Thyroid Cancer Stages / Staging
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Video: Cancer StagingDr. Timothy McCay explains what the stages of cancer mean and how this information is determined. He also discusses why determining the stage of cancer is critical to treatment planning.
Dr. Timothy McCay explains what the stages of cancer mean and how this information is determined. He also discusses why determining the stage of cancer is critical to treatment planning.
Stages of Thyroid Cancer
Thyroid cancer staging describes how large a cancer is, and the degree to which the disease has spread. The staging guidelines developed by the American Joint Committee on Cancer (AJCC) are often used to stage thyroid cancers. The stages are based on three categories:
- T - Describes the primary tumor size.
- N – Indicates whether the thyroid cancer cells have spread to regional lymph nodes.
- M – Refers to whether the cancer has metastasized (spread to distant areas of the body).
Thyroid Cancer Stage Groupings
Once the individual TNM components are scored, they are combined to determine the overall stage group. The thyroid cancer stage classification is unique and different from most other tumor types because it incorporates not just the TNM information, but also the patient’s age and tumor subtype.
Papillary or follicular (differentiated) thyroid cancer in patients younger than 45
The prognosis of a patient under the age of 45 with a differentiated (papillary or follicular) thyroid cancer is very good, and there is a very low chance of dying. The thyroid cancer staging system takes this information into account, and classifies these cancers simply into two groups based on whether or not they have spread to distant organs:
- Stage I: The primary tumor can be any size and the cancer may or may not have spread to lymph nodes. Distant sites in the body are not affected.
- Stage II: The primary tumor can be any size and the cancer may or may not have spread to lymph nodes, but cancer cells have spread to distant areas of the body.
Papillary or follicular (differentiated) thyroid cancer in patients 45 years of age or older AND medullary thyroid cancer (any age)
The thyroid cancer staging classification system is very similar for older patients with differentiated tumors and for those with medullary thyroid cancer. Age is not a consideration when classifying medullary cancers.
- Stage I: In this stage of thyroid cancer, the tumor is 2 cm or smaller (less than an inch wide), and has not grown outside the thyroid. It has not spread to nearby lymph nodes or distant sites.
- Stage II: Cancers at this stage meet one of the following criteria:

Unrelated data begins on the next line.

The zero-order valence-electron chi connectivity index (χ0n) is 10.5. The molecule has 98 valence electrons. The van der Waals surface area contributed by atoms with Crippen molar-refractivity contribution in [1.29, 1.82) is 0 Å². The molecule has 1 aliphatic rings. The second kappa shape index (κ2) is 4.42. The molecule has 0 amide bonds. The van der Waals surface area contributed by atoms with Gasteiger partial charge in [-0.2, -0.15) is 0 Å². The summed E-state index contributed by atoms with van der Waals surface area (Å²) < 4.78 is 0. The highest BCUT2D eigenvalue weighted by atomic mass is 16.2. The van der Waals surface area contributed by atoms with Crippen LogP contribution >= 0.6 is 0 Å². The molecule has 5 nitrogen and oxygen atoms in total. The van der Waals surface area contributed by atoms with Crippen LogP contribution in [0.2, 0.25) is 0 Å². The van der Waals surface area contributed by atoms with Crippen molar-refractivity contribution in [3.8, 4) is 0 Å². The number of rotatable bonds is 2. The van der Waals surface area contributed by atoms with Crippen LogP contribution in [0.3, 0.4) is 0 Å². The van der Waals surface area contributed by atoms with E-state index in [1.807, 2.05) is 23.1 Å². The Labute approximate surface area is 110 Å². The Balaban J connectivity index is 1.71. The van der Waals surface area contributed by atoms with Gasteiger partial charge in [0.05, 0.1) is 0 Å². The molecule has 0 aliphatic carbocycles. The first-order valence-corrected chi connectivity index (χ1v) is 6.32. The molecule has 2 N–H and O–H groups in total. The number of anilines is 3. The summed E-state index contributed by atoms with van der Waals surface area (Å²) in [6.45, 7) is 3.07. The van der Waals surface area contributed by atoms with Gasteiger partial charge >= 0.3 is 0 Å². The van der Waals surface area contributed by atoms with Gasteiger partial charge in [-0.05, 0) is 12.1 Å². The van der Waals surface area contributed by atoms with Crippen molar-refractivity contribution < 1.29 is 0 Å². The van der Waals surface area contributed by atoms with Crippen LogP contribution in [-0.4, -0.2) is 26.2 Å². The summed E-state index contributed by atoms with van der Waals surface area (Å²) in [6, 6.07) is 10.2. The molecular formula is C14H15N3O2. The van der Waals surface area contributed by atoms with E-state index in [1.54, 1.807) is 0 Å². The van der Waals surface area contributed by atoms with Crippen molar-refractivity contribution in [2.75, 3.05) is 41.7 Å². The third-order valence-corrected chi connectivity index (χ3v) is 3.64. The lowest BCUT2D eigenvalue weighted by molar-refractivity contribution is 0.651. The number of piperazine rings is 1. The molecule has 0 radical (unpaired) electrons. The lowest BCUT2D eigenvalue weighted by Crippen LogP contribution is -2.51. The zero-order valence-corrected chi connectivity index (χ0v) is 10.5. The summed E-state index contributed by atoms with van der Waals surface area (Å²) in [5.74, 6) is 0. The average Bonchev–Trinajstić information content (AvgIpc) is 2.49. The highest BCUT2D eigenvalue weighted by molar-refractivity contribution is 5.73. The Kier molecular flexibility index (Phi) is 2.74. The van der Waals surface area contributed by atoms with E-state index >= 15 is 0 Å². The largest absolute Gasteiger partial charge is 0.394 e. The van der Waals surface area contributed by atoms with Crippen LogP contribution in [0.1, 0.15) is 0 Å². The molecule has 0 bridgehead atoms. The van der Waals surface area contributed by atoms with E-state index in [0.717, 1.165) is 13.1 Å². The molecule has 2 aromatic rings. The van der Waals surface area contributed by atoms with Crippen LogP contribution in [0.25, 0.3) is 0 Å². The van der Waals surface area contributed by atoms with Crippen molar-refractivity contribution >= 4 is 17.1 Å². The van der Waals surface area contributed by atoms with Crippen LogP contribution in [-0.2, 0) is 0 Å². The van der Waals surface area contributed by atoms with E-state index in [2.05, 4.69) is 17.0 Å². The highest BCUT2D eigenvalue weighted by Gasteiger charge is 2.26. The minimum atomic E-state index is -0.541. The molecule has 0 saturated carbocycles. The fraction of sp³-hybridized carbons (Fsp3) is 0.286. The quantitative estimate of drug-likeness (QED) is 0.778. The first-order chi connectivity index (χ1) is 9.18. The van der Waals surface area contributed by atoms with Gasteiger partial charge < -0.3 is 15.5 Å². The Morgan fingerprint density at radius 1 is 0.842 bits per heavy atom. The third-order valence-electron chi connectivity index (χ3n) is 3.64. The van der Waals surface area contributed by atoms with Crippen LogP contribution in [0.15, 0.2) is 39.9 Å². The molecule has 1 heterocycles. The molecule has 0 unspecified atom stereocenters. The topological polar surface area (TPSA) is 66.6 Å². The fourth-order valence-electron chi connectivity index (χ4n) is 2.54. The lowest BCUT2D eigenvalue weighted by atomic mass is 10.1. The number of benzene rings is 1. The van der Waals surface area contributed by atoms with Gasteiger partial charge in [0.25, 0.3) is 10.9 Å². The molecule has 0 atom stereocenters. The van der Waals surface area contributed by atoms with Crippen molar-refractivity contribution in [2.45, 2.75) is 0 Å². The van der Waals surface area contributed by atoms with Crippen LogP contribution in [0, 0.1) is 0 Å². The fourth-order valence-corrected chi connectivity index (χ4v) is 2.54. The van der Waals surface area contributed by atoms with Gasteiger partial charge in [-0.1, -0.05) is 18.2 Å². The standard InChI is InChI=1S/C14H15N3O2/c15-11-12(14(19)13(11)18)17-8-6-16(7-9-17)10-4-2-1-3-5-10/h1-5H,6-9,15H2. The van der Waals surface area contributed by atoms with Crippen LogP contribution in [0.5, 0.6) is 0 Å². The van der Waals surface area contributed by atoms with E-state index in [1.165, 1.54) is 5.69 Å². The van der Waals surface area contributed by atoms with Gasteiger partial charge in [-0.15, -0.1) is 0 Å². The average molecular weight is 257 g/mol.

- The diameter of the primary tumor ranges from 2 to 4 cm. There are no cancer cells in regional lymph nodes or distant sites in the body.
- The primary tumor is larger than four cm in diameter or has started to grow outside of the thyroid gland. No cancer was found in the lymph nodes or other parts of the body (medullary thyroid cancer only).
- Stage III: Cancers at this stage meet one of the following criteria:
- The primary tumor is larger than 4 cm, or has grown outside the thyroid, but has not spread to nearby lymph nodes or beyond (differentiated cancers only).
- The tumor can be any size or be growing outside the thyroid, and has spread to lymph nodes in the neck but no farther.
- Stage IV: The most advanced stage of thyroid cancer is further subdivided depending on where the cancer has spread:
- Stage IVA: Cancers at this stage have grown beyond the thyroid gland and may have spread into nearby tissue, or they may have spread to lymph nodes in the neck and upper chest, but not to distant sites.
- Stage IVB: The primary tumor has grown into the spine or into nearby large blood vessels. In this thyroid cancer stage, the disease may or may not have spread to lymph nodes, but has not reached distant sites.
- Stage IVC: The thyroid cancer cells have metastasized, or spread to distant sites.
Anaplastic (undifferentiated) thyroid cancer
Anaplastic/undifferentiated thyroid cancers are much more aggressive than the other subtypes and are all considered stage IV:
- Stage IVA – The primary tumor is contained within the thyroid gland, although it may or may not have spread to nearby lymph nodes. It has not spread to distant organs.
- Stage IVB - The tumor has spread outside of the thyroid gland, and cancer cells may or may not have been found in regional lymph nodes, but have not reached distant sites.
- Stage IVC - The cancer cells have spread beyond the thyroid gland to more distant parts of the body.
Thyroid Cancer Staging and Treatment Options
There are a number of different treatment options for each stage of thyroid cancer. Your medical history and other relevant factors will be carefully reviewed by your care team at CTCA to develop a personalized treatment plan for you.
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